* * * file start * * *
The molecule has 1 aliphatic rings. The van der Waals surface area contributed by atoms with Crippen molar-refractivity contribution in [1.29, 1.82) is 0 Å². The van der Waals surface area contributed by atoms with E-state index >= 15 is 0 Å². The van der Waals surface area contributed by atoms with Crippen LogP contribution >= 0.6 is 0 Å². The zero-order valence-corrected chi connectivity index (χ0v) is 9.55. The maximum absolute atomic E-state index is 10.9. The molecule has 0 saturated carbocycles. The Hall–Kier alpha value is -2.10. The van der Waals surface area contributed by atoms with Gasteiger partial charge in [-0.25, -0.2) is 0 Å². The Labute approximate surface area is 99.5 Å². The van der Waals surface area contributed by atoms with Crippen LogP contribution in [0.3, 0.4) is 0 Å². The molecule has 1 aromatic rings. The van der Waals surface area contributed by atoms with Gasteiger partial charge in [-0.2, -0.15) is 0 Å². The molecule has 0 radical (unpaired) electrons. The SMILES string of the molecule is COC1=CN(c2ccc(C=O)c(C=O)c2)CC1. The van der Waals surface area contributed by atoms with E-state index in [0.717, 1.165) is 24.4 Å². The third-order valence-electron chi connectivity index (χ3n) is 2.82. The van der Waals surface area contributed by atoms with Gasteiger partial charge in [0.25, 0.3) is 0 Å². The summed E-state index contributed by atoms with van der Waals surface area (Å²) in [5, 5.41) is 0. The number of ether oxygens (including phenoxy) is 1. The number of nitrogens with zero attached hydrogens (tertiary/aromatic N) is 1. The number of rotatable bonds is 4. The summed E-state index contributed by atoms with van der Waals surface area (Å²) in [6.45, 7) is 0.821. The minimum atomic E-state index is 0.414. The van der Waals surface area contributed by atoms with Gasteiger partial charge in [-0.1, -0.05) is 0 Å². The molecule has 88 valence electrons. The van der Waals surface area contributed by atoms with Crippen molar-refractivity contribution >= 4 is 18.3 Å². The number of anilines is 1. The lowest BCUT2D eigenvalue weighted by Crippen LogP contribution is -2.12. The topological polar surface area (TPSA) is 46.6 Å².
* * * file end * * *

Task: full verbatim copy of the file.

The molecule has 1 aliphatic rings. The van der Waals surface area contributed by atoms with Crippen molar-refractivity contribution in [1.29, 1.82) is 0 Å². The van der Waals surface area contributed by atoms with E-state index >= 15 is 0 Å². The van der Waals surface area contributed by atoms with Crippen LogP contribution >= 0.6 is 0 Å². The zero-order valence-corrected chi connectivity index (χ0v) is 9.55. The maximum absolute atomic E-state index is 10.9. The molecule has 0 saturated carbocycles. The Hall–Kier alpha value is -2.10. The van der Waals surface area contributed by atoms with Gasteiger partial charge in [-0.25, -0.2) is 0 Å². The Labute approximate surface area is 99.5 Å². The van der Waals surface area contributed by atoms with Crippen LogP contribution in [0.3, 0.4) is 0 Å². The molecule has 1 aromatic rings. The van der Waals surface area contributed by atoms with Gasteiger partial charge in [-0.2, -0.15) is 0 Å². The molecule has 0 radical (unpaired) electrons. The SMILES string of the molecule is COC1=CN(c2ccc(C=O)c(C=O)c2)CC1. The van der Waals surface area contributed by atoms with E-state index in [0.717, 1.165) is 24.4 Å². The third-order valence-electron chi connectivity index (χ3n) is 2.82. The van der Waals surface area contributed by atoms with Gasteiger partial charge in [0.25, 0.3) is 0 Å². The summed E-state index contributed by atoms with van der Waals surface area (Å²) in [5, 5.41) is 0. The number of ether oxygens (including phenoxy) is 1. The number of nitrogens with zero attached hydrogens (tertiary/aromatic N) is 1. The number of rotatable bonds is 4. The summed E-state index contributed by atoms with van der Waals surface area (Å²) in [6.45, 7) is 0.821. The minimum atomic E-state index is 0.414. The van der Waals surface area contributed by atoms with Gasteiger partial charge in [-0.1, -0.05) is 0 Å². The molecule has 88 valence electrons. The van der Waals surface area contributed by atoms with Crippen molar-refractivity contribution >= 4 is 18.3 Å². The number of anilines is 1. The lowest BCUT2D eigenvalue weighted by Crippen LogP contribution is -2.12. The topological polar surface area (TPSA) is 46.6 Å².